Researchers at MIT, in collaboration with others from Hong Kong University, have developed a biodegradable nanosolution which is highly effective in stopping bleeding.
Rutledge Ellis-Behnke, a researcher at MIT’s Department of Brain and Cognitive Sciences, discovered the remarkable haemostatic properties of the solution while investigating its ability to form a self-assembling scaffold that enables the regrowth of axons in the hamster visual system.
The solution consists of peptides which forms a transparent network of nanofibres upon being added to a wound. The solution has so far been tested in rodents and pigs, where it has been applied to wounds in the brain, spinal cord, liver, skin and cardiovascular system. When applied to wounds, it stopped bleeding within 15 seconds, and promoted also wound healing.
The nanogel can be applied to dry or wet surfaces, and can be used externally or internally. It is also non-toxic, being broken down into amino acids which are reused by cells in protein synthesis.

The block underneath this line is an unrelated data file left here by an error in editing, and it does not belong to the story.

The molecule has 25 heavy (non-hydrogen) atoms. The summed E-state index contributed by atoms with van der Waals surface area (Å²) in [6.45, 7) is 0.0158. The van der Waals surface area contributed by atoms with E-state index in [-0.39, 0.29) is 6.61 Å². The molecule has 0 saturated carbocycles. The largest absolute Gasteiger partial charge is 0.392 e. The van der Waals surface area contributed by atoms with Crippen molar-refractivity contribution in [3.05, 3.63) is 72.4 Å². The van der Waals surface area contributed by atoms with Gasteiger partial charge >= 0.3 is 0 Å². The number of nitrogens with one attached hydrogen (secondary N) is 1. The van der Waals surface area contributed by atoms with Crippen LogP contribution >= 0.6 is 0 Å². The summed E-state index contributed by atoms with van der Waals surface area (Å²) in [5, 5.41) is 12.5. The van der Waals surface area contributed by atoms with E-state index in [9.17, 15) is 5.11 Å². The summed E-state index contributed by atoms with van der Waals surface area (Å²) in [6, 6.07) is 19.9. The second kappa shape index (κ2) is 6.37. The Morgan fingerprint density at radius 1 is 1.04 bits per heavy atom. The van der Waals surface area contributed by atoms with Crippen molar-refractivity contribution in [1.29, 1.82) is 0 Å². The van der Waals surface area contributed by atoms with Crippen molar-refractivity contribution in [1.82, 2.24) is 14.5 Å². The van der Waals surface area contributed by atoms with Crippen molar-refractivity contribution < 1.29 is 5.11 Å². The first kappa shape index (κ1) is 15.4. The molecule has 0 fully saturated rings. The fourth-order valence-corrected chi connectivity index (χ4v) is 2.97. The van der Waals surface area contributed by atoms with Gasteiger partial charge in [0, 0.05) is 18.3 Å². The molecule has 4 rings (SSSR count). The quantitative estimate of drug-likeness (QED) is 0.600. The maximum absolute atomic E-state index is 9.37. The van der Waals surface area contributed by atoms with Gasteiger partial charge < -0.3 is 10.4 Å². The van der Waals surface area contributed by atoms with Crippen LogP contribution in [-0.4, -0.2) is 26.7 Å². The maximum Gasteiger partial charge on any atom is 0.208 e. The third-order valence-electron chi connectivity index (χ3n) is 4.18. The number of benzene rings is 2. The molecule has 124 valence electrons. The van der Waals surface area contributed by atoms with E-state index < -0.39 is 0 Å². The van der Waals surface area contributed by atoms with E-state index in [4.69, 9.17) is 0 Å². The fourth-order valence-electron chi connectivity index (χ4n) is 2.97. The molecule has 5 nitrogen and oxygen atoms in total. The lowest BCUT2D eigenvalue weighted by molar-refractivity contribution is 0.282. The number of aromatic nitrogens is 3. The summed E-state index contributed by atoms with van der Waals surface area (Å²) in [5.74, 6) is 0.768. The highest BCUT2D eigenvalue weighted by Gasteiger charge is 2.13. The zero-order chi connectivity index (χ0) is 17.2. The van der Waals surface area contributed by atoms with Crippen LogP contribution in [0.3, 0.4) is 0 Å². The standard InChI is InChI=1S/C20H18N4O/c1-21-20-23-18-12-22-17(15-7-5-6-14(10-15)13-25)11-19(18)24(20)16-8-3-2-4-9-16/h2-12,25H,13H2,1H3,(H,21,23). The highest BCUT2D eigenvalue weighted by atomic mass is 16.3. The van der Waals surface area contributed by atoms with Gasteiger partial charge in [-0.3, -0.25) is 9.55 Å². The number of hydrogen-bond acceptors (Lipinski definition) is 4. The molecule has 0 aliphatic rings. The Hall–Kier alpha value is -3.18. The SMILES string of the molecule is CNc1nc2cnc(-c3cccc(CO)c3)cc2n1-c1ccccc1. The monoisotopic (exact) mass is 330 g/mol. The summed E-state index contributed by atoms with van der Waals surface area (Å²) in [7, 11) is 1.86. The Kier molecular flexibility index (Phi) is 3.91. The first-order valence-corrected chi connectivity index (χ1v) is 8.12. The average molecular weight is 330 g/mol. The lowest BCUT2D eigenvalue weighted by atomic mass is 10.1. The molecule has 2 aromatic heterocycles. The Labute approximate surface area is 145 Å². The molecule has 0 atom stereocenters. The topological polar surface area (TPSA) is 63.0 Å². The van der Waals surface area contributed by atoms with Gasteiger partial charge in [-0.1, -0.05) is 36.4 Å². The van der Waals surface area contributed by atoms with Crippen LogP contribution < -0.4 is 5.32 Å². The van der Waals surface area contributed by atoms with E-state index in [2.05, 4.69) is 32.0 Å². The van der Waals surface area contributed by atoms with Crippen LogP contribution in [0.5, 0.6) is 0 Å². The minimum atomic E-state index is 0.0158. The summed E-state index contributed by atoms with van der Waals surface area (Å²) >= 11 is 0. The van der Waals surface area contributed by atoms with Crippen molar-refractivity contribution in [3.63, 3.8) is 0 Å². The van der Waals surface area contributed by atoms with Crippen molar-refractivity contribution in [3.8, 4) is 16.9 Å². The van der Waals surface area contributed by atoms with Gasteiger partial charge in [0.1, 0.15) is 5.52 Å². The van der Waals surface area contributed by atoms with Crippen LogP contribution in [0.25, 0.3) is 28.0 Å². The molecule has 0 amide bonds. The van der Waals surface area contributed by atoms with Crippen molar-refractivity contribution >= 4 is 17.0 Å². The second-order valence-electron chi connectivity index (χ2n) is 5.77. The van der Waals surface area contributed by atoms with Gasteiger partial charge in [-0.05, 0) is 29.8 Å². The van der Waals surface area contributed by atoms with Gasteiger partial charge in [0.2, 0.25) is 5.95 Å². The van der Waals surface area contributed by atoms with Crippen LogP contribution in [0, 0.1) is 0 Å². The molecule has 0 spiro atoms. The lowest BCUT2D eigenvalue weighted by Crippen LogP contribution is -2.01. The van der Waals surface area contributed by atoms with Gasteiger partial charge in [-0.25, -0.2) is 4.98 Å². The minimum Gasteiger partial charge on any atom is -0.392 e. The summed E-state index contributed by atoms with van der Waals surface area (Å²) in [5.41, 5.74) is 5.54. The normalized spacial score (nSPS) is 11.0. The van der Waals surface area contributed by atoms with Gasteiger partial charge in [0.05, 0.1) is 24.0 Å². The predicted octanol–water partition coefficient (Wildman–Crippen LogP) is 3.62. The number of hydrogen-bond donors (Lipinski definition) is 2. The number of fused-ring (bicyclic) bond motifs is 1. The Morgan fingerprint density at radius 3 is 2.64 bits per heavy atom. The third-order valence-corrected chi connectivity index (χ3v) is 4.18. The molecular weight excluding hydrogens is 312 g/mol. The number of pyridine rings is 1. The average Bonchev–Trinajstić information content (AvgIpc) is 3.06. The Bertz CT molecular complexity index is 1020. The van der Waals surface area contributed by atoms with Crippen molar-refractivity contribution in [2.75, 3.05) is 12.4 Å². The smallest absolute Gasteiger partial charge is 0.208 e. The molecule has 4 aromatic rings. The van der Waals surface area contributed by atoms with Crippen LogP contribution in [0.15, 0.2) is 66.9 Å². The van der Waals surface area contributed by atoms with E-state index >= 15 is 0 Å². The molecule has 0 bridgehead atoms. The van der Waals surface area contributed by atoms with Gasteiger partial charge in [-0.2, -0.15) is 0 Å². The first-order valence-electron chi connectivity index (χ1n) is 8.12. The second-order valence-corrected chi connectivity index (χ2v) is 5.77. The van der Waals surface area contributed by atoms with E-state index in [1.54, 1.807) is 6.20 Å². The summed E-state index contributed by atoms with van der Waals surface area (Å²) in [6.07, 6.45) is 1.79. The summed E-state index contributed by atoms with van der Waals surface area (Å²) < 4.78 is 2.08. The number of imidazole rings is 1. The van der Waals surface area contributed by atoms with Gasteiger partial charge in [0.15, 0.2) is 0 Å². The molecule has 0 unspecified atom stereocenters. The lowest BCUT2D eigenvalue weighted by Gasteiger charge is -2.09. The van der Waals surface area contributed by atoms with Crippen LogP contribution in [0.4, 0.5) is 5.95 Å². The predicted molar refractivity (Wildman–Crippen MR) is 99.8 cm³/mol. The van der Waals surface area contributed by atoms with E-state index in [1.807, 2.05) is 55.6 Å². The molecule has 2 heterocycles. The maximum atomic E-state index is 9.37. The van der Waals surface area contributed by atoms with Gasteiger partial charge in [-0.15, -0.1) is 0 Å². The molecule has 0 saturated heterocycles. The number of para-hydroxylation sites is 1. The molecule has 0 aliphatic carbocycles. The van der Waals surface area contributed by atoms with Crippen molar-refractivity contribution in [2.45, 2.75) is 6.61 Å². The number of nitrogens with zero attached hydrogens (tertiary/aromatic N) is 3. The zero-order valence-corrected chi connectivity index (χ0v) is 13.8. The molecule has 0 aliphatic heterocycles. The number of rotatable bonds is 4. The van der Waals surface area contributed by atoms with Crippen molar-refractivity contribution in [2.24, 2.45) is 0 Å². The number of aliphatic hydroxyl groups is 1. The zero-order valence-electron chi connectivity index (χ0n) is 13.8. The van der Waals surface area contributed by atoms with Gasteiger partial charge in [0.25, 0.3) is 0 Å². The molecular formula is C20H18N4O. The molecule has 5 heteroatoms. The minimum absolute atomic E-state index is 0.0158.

“It is a completely new way to stop bleeding; whether it produces a physical barrier is unclear at this time,” says Ellis-Behnke. “Maybe it’s creating a nanoscale patch and knitting the materials back together [but] this is just speculation.”
The researchers speculate that the gel works by interacting with the extracellular matrix, and not by inducing blood clotting, which normally begins about 90 seconds after a wound has been incurred. Clotting is characterized by the aggregation of platelets, which was not observed in the wounds to which the gel was applied.
The gel could one day be used by surgeons, who sometimes spend up to half their time during surgical procedures trying to control bleeding. It could reduce the time spent by surgeons controlling bleeding by up to 50%, and could also be used on the battlefield.
The findings are to be reported in a forthcoming issue of the journal Nanomedicine.